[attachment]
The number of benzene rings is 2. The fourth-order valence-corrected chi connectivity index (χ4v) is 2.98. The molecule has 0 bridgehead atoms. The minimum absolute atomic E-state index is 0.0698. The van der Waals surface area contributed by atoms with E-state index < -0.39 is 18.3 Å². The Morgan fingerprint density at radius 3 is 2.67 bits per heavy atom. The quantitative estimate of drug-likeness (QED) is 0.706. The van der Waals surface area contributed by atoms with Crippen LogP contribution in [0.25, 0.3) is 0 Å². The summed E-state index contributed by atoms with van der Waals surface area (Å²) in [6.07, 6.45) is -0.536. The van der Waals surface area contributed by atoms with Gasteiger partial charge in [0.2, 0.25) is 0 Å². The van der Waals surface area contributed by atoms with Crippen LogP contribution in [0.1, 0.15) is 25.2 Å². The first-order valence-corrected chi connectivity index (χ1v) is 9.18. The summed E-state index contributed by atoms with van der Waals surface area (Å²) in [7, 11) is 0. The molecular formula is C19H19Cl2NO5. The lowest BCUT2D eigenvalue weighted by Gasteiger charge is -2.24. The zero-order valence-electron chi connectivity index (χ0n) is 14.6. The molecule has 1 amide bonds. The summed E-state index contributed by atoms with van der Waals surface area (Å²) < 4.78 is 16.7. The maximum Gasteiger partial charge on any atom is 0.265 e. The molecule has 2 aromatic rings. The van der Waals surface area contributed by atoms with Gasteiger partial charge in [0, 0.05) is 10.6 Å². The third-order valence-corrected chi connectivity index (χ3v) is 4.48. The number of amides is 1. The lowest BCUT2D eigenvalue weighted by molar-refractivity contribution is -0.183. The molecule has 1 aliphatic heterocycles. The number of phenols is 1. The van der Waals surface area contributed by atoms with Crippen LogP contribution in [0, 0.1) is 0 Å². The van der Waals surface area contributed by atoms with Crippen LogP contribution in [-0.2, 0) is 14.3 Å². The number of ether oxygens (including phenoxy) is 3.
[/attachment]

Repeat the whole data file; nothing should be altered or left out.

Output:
The number of benzene rings is 2. The fourth-order valence-corrected chi connectivity index (χ4v) is 2.98. The molecule has 0 bridgehead atoms. The minimum absolute atomic E-state index is 0.0698. The van der Waals surface area contributed by atoms with E-state index < -0.39 is 18.3 Å². The Morgan fingerprint density at radius 3 is 2.67 bits per heavy atom. The quantitative estimate of drug-likeness (QED) is 0.706. The van der Waals surface area contributed by atoms with Crippen LogP contribution in [0.25, 0.3) is 0 Å². The summed E-state index contributed by atoms with van der Waals surface area (Å²) in [6.07, 6.45) is -0.536. The van der Waals surface area contributed by atoms with Gasteiger partial charge in [0.2, 0.25) is 0 Å². The van der Waals surface area contributed by atoms with Crippen LogP contribution in [0.1, 0.15) is 25.2 Å². The first-order valence-corrected chi connectivity index (χ1v) is 9.18. The summed E-state index contributed by atoms with van der Waals surface area (Å²) in [7, 11) is 0. The molecular formula is C19H19Cl2NO5. The lowest BCUT2D eigenvalue weighted by Gasteiger charge is -2.24. The zero-order valence-electron chi connectivity index (χ0n) is 14.6. The molecule has 1 amide bonds. The summed E-state index contributed by atoms with van der Waals surface area (Å²) < 4.78 is 16.7. The maximum Gasteiger partial charge on any atom is 0.265 e. The molecule has 2 aromatic rings. The van der Waals surface area contributed by atoms with Gasteiger partial charge in [0, 0.05) is 10.6 Å². The third-order valence-corrected chi connectivity index (χ3v) is 4.48. The number of amides is 1. The lowest BCUT2D eigenvalue weighted by molar-refractivity contribution is -0.183. The molecule has 1 aliphatic heterocycles. The number of phenols is 1. The van der Waals surface area contributed by atoms with Crippen LogP contribution in [0, 0.1) is 0 Å². The van der Waals surface area contributed by atoms with Crippen LogP contribution in [-0.2, 0) is 14.3 Å². The number of ether oxygens (including phenoxy) is 3.